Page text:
2. Make Sure Your Grout Is Clean.

You’ll need to scrub by hand every grout line in your shower to prepare it for the sealant.

Use clean water and a course scrubbing pad while wearing protective gloves for this process. Breathing protection may also be necessary.

Once every line has been scrubbed, use a clean cloth or sponge to wipe away the grout debris.

Then you’ll need to allow the grout in the shower to dry for up to 24 hours once again.

3. Prepare The Sealant.

Most sealants for shower grout need to be poured into an applicator bottle.

There may also be some elements which need to be mixed together.

Follow the preparation instructions on your preferred sealant, make sure your applicator or bottle is securely fastened, and then make sure your room has been properly ventilated.

4. Completely Saturate The Grout With The Sealant.

You’ll want to go down the center of each grout line and let the sealant completely saturate the surface.

It is common for some of the sealant to get onto your tile and other shower fixtures, so make sure you have some dry paper towels on hand to blot up the excess sealant which escapes from the grout.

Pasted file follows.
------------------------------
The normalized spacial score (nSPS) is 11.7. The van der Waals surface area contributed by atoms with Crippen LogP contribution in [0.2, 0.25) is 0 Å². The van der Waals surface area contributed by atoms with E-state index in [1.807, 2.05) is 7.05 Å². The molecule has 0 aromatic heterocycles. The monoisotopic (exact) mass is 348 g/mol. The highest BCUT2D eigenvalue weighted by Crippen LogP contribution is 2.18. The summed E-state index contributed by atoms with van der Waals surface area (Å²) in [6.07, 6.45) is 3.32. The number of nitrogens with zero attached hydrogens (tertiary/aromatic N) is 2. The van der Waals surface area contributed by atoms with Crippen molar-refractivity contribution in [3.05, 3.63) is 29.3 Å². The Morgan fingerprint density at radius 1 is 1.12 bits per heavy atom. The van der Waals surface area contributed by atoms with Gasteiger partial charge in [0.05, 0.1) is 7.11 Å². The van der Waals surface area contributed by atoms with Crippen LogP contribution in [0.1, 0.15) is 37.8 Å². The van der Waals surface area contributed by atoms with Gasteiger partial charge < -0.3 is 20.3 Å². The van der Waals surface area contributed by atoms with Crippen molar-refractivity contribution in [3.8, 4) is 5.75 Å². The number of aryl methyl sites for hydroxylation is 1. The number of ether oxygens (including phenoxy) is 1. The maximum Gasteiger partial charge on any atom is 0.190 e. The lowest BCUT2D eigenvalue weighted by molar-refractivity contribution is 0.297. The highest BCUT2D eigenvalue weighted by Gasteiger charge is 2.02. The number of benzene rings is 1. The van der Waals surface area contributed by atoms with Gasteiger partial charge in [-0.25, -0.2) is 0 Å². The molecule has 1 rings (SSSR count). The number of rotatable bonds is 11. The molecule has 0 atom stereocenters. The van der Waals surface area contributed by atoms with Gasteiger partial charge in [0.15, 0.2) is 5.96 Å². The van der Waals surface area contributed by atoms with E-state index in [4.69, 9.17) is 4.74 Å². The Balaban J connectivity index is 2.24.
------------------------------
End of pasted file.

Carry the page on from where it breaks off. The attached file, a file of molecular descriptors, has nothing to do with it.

Work in small sections around the shower, making sure to get every grout line, and allow the sealant to dry for 5-10 minutes or as indicated by the product.

5. Apply a Second Coat Of Sealant.

Once you’ve completed each grout line in your shower, removed extra sealant, and allowed it to dry properly, then you’ll need to repeat the process.

Every grout line will need to receive a second coat.

Work in small sections once again, removing any extra sealant that gets onto your tile, as you cover the entire shower.

6. Hazy Tiles Indicate There Is Still Sealant On Them.

As you begin cleaning up your tiles as the second coat begins to cure, you’ll notice that some seem to have a hazy appearance on them.

This is an indication that you have removed all of the excess sealant on that tile.

Using a dry paper towel, work in a circular motion to clean the tile, being careful near the edges to not disrupt the curing sealant.

7. You Can Keep Adding More Layers Of Grout Seal If Needed.

If you’re concerned that two coats of sealant are not enough to give your shower grout an adequate level of protection, then you can place 1 or several more after each coat has properly dried.

You’ll know that you have enough sealant on your grout when water beads on the surface instead of being absorbed by the grout.

8. Allow The Final Coat To Properly Cure.